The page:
International troops plan to stay in Afghanistan beyond the May deadline envisaged by the insurgent Taliban's deal with the United States, four senior NATO officials said, a move that could escalate tensions with the Taliban demanding full withdrawal.
"There will be no full withdrawal by allies by April-end," one of the officials told Reuters.
"Conditions have not been met," he said on condition of anonymity because of the sensitivity of the matter. "And with the new U.S. administration, there will be tweaks in the policy, the sense of hasty withdrawal which was prevalent will be addressed and we could see a much more calculated exit strategy."
The administration of then-President Donald Trump signed an agreement with the Taliban early last year calling for the withdrawal of all foreign troops by May in return for the insurgents fulfilling certain security guarantees.
Trump hailed the accord - which did not include the Afghan government - as the end of two decades of war. He reduced U.S. troops to 2,500 by this month, the fewest since 2001.
Plans on what will happen after April are now being considered and likely to be a top issue at a key NATO meeting in February, the NATO sources said.
The positions of the North Atlantic Treaty Organization are becoming increasingly important after the alliance was sidelined by Trump, diplomats and experts say.
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Peace talks between the Afghan government and the Taliban began in September in Doha, but violence has remained high.
"No NATO ally wants to stay in Afghanistan longer than necessary, but we have been clear that our presence remains conditions-based," said NATO spokeswoman Oana Lungescu. "Allies continue to assess the overall situation and to consult on the way forward."
She said about 10,000 troops, including Americans, are in Afghanistan. Those levels are expected to stay roughly the same until after May, but the plan beyond that is not clear, the NATO source said.
Kabul and some foreign governments and agencies say the Taliban has failed to meet conditions due to escalated violence and a failure to cut ties with militant groups such as Al Qaeda, which the Taliban denies.
The administration of Joe Biden, who replaced Trump on Jan. 20, has launched a review of his predecessor's peace agreement.
A Pentagon spokesman said the Taliban have not met their commitments but Washington remained committed to the process and had not decided on future troop levels.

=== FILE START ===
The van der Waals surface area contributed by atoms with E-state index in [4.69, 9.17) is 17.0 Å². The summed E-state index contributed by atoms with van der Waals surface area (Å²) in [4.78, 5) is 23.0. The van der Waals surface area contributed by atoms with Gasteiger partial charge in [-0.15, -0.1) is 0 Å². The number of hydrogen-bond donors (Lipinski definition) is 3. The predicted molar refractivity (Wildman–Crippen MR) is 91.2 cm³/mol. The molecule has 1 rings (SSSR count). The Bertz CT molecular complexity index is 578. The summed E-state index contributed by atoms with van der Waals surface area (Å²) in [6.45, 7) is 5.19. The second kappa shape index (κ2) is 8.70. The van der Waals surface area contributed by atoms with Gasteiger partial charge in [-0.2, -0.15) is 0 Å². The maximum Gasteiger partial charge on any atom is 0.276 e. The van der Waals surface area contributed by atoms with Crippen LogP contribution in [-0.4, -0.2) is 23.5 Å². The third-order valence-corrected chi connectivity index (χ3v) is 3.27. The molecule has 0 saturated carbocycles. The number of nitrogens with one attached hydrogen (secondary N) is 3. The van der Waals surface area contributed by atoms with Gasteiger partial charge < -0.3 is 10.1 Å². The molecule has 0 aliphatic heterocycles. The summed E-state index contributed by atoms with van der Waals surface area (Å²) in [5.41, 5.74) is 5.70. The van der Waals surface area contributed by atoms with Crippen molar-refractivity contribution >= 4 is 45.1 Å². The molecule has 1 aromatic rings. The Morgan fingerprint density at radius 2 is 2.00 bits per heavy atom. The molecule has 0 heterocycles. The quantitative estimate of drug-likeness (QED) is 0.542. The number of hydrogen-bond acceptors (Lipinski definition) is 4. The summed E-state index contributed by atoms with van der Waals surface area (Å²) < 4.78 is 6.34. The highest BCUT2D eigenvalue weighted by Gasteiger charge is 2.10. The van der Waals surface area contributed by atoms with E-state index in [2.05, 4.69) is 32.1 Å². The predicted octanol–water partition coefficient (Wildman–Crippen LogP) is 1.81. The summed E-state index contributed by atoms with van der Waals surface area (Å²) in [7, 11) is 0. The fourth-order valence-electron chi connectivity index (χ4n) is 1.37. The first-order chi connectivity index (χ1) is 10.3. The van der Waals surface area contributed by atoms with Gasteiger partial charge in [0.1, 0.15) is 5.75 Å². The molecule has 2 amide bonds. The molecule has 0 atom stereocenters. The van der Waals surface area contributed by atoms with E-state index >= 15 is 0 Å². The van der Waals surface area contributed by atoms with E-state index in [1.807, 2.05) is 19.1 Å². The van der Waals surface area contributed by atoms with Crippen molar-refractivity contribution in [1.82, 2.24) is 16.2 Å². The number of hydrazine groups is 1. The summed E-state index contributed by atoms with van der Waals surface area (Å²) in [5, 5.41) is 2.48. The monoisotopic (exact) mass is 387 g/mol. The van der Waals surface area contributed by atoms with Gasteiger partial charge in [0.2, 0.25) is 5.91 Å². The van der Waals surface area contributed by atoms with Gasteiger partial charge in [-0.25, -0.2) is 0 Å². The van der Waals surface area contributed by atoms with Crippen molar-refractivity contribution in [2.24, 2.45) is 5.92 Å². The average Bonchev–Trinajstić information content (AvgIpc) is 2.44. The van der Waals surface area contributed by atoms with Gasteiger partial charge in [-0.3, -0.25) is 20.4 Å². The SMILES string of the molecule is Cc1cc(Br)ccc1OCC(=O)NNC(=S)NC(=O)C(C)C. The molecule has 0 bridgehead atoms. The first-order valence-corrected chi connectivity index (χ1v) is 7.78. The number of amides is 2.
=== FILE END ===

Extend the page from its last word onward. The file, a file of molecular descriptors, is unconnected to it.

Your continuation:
A State Department representative said Biden was committed to bringing a "responsible end to the 'forever wars'... while also protecting Americans from terrorist and other threats."
Afghanistan's presidential palace did not respond to a request for comment.
The Taliban have become increasingly concerned in recent weeks about the possibility that Washington might change aspects of the agreement and keep troops in the country beyond May, two Taliban sources told Reuters.
"We conveyed our apprehensions, but they assured us of honouring and acting on the Doha accord. What's going on, on the ground in Afghanistan, is showing something else. And that's why we decided to send our delegations to take our allies into confidence," said a Taliban leader in Doha.
A Taliban delegation this week visited Iran and Russia, and the leader said they were contacting China.
Although informal meetings have been taking place between negotiators in Doha, progress has stalled in recent weeks after an almost one-month break, according to negotiators and diplomats.
Taliban spokesman Zabihullah Mujahid told Reuters the insurgents remained committed to the peace process.
"No doubt that if the Doha deal is not implemented there will be consequences, and the blame will be upon that side which does not honour the deal," he said. "Our expectations are also that NATO will think to end this war and avoid more excuses for prolonging the war in Afghanistan."
NATO and Washington will have a challenge getting the Taliban to agree to an extension beyond May.
If the situation remains unclear, the Taliban may increase attacks, possibly once again on international forces, said Ashley Jackson, co-director of the Centre for the Study of Armed Groups at the British think tank ODI.
The lack of a resolution "gives voice to spoilers inside the Taliban who never believed the U.S. would leave willingly, and who have pushed for a ratcheting up of attacks even after the U.S.-Taliban deal was agreed," she said.
A Feb. 17-18 meeting of NATO defence ministers will be a chance for a newly empowered NATO to determine how the process would be shaped, said one source, a senior European diplomat.
"With the new administration coming in there will be a more cooperative result, NATO countries will have a say."